With your own machine, you can jump on it during a spare 10 minutes wearing anything you like, or when watching tv.
DISADVANTAGES OF USING A TREADMILL
It can be a little boring
If you live somewhere which makes jogging outdoors pleasurable and interesting, then indoor stationary jogging can admittedly seem rather dull in comparison,
On the other hand: the option is always there to go outside if you want to. Alternatively, you can do it while watching tv.
Some say it’s less effective
It is thought by some to be easier to jog on a treadmill, where the belt is doing part of the work. It may therefore result in a less effective workout.
On the other hand: it is generally considered that introducing a slight incline to the treadmill largely compensates for that advantage and running with even a 1% incline equates to a similar effort as running outdoors.
Surprisingly, given the point above, one study found that, left to run at their own pace, runners ran faster outside, implying that runners naturally train harder outdoors.
On the other hand: Runners tend not to run at their own pace on a treadmill but set a target pace, which you can gradually increase over time to ensure improvement.
The jury seems to be out on whether using a treadmill is an effective way of training for actual events. While many runners, even competitive athletes, use treadmills to support their outdoor training, the lack of the pushing off the ground aspect (due to the belt spinning under your feet) is likely to reduce the reality of the simulation to some extent.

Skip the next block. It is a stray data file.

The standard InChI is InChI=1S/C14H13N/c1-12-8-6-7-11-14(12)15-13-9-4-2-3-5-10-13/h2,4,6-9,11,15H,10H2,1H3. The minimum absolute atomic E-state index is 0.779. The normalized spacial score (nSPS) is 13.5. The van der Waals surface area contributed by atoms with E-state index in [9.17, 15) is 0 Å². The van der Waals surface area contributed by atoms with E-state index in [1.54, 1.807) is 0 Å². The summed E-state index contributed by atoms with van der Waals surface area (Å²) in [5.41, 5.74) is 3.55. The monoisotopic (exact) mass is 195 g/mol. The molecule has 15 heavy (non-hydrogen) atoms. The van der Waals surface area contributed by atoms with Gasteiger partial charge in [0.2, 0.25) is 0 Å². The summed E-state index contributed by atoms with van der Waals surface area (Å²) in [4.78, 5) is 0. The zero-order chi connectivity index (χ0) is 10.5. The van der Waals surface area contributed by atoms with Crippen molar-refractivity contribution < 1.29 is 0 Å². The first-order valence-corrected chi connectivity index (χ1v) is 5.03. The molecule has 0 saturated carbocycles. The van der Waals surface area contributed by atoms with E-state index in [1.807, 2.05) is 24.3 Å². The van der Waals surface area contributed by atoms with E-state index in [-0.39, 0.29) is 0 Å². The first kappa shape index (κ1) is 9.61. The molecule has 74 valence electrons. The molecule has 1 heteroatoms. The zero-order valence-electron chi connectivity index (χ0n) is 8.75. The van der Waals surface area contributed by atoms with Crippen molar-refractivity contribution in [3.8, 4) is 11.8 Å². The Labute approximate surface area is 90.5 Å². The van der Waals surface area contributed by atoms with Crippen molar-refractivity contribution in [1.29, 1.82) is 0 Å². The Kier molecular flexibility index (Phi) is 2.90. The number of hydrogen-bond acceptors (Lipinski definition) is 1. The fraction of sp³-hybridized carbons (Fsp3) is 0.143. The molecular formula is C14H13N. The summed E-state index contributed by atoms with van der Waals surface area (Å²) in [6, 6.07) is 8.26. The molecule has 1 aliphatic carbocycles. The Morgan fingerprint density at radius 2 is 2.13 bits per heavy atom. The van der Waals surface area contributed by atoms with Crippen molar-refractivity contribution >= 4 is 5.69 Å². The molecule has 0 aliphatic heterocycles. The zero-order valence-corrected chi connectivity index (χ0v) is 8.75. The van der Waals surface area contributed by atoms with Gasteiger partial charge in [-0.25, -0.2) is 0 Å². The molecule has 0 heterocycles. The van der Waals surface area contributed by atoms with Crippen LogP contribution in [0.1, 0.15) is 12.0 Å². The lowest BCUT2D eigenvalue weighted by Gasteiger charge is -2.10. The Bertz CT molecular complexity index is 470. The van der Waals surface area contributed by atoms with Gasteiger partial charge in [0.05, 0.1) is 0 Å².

The evenness of the surface of the treadmill is, of course, less realistic than those outside – not only the variety of surfaces from concrete to grass or whatever – but the moment-to-moment differences of the individual surfaces.
In training for real outdoor events, therefore, the best advice is to train outdoors, supplementing it with treadmill training.
What to look for in a treadmill.
As you’ll be potentially running on it, you should be confident that your treadmill is sturdy enough to take your weight. Does it have a steel frame? There is a potential trade-off between sturdiness and weight.
Look for long warranties on frame, motor and parts, and look at the service and repair options.
N.B. One point to note about maintenance is that treadmills need lubricating under the running belt from time to time and a bottle of oil is sometimes supplied for this purpose.
Safety-wise, a cut-off clips useful for motorised machines. These attach to your clothes and automatically stop the machine if you step off the machine or fall.
Width and length
Linked to safety, the treadmill should also be wide enough for you not to feel cramped and long enough to accommodate your stride, especially if you’re tall.
LCD monitors usually display Time, Speed, Distance, and Calories burned. Some have a heart-rate monitor but this can mean either the ability to link to a chest strap, or hand pulse monitors built in to the handles. The latter are only practical when walking.
This can vary from cheaper, non-motorised machines where you provide your own movement, to those which go up to 12mph? or faster. More expensive treadmills may also have smaller (0.1mph) increments between speeds.
The ability to incline the machine is useful to compensate for the lower effort required to run on a treadmill compared to outdoors. The most basic may only have one incline setting which you have to move manually beforehand, while the most expensive machines at fitness centres have motorised platforms.
Does it fold up?
If space is at a premium, the ability to fold up may be the difference between buying one and not buying one.
Cushioned deck for reduced impact to joints
This may be more important for people who are older or overweight.
Speakers, USB, mp3/iPod connectivity
Added convenience to make your workout a bit less tedious.
I hope this information helps you to make the decision as to whether to buy a treadmill for use at home. If you have decided to go for it, the next is which to choose.